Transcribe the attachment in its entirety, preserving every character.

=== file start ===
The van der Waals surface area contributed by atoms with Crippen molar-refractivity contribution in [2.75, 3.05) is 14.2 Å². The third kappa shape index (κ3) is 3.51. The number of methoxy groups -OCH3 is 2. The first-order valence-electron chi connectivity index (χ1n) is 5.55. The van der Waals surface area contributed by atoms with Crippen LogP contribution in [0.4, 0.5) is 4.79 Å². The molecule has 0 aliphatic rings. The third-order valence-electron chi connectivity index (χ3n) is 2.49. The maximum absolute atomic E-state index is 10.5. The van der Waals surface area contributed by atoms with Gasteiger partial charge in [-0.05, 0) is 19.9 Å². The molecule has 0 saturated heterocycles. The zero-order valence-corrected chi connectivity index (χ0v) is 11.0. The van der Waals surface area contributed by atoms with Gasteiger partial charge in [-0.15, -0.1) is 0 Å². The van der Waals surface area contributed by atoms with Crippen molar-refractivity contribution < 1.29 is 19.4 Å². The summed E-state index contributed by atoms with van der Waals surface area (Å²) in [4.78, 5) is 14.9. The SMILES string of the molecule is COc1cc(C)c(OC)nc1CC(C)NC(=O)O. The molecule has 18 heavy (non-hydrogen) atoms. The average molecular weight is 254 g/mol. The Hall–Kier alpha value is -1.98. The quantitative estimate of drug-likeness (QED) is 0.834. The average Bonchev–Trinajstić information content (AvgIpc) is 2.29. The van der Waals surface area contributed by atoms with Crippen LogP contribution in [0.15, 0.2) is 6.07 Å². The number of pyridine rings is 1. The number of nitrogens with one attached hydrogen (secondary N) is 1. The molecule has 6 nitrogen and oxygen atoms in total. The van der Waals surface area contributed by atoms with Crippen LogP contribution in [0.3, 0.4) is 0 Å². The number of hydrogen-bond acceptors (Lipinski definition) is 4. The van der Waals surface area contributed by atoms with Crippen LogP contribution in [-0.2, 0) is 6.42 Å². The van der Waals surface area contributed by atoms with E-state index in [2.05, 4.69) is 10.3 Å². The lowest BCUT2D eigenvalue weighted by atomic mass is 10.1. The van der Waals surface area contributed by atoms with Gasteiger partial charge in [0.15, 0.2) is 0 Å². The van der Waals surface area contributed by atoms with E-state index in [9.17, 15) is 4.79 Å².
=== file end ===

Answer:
The van der Waals surface area contributed by atoms with Crippen molar-refractivity contribution in [2.75, 3.05) is 14.2 Å². The third kappa shape index (κ3) is 3.51. The number of methoxy groups -OCH3 is 2. The first-order valence-electron chi connectivity index (χ1n) is 5.55. The van der Waals surface area contributed by atoms with Crippen LogP contribution in [0.4, 0.5) is 4.79 Å². The molecule has 0 aliphatic rings. The third-order valence-electron chi connectivity index (χ3n) is 2.49. The maximum absolute atomic E-state index is 10.5. The van der Waals surface area contributed by atoms with Gasteiger partial charge in [-0.05, 0) is 19.9 Å². The molecule has 0 saturated heterocycles. The zero-order valence-corrected chi connectivity index (χ0v) is 11.0. The van der Waals surface area contributed by atoms with Gasteiger partial charge in [-0.15, -0.1) is 0 Å². The van der Waals surface area contributed by atoms with Crippen molar-refractivity contribution < 1.29 is 19.4 Å². The summed E-state index contributed by atoms with van der Waals surface area (Å²) in [4.78, 5) is 14.9. The SMILES string of the molecule is COc1cc(C)c(OC)nc1CC(C)NC(=O)O. The molecule has 18 heavy (non-hydrogen) atoms. The average molecular weight is 254 g/mol. The Hall–Kier alpha value is -1.98. The quantitative estimate of drug-likeness (QED) is 0.834. The average Bonchev–Trinajstić information content (AvgIpc) is 2.29. The van der Waals surface area contributed by atoms with Crippen LogP contribution in [0.15, 0.2) is 6.07 Å². The number of pyridine rings is 1. The number of nitrogens with one attached hydrogen (secondary N) is 1. The molecule has 6 nitrogen and oxygen atoms in total. The van der Waals surface area contributed by atoms with Crippen LogP contribution in [0.3, 0.4) is 0 Å². The number of hydrogen-bond acceptors (Lipinski definition) is 4. The van der Waals surface area contributed by atoms with Crippen LogP contribution in [-0.2, 0) is 6.42 Å². The van der Waals surface area contributed by atoms with E-state index in [2.05, 4.69) is 10.3 Å². The lowest BCUT2D eigenvalue weighted by atomic mass is 10.1. The van der Waals surface area contributed by atoms with Gasteiger partial charge in [0.15, 0.2) is 0 Å². The van der Waals surface area contributed by atoms with E-state index in [9.17, 15) is 4.79 Å².